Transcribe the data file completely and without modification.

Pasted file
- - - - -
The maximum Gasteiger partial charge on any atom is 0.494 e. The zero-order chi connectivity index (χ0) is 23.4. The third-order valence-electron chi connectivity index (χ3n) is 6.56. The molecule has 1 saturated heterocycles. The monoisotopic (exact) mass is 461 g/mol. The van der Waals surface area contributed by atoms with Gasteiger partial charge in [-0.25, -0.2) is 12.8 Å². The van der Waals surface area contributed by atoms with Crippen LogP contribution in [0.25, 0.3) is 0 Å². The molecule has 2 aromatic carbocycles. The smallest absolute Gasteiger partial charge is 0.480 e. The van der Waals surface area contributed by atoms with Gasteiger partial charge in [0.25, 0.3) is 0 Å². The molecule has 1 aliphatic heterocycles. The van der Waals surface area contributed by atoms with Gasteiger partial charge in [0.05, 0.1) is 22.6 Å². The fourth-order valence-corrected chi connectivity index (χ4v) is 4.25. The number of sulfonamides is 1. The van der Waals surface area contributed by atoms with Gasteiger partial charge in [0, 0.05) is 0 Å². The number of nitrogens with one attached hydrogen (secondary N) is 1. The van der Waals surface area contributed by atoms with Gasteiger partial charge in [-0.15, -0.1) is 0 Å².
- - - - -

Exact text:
The maximum Gasteiger partial charge on any atom is 0.494 e. The zero-order chi connectivity index (χ0) is 23.4. The third-order valence-electron chi connectivity index (χ3n) is 6.56. The molecule has 1 saturated heterocycles. The monoisotopic (exact) mass is 461 g/mol. The van der Waals surface area contributed by atoms with Gasteiger partial charge in [-0.25, -0.2) is 12.8 Å². The van der Waals surface area contributed by atoms with Crippen LogP contribution in [0.25, 0.3) is 0 Å². The molecule has 2 aromatic carbocycles. The smallest absolute Gasteiger partial charge is 0.480 e. The van der Waals surface area contributed by atoms with Gasteiger partial charge in [0.25, 0.3) is 0 Å². The molecule has 1 aliphatic heterocycles. The van der Waals surface area contributed by atoms with Gasteiger partial charge in [0.05, 0.1) is 22.6 Å². The fourth-order valence-corrected chi connectivity index (χ4v) is 4.25. The number of sulfonamides is 1. The van der Waals surface area contributed by atoms with Gasteiger partial charge in [0, 0.05) is 0 Å². The number of nitrogens with one attached hydrogen (secondary N) is 1. The van der Waals surface area contributed by atoms with Gasteiger partial charge in [-0.15, -0.1) is 0 Å².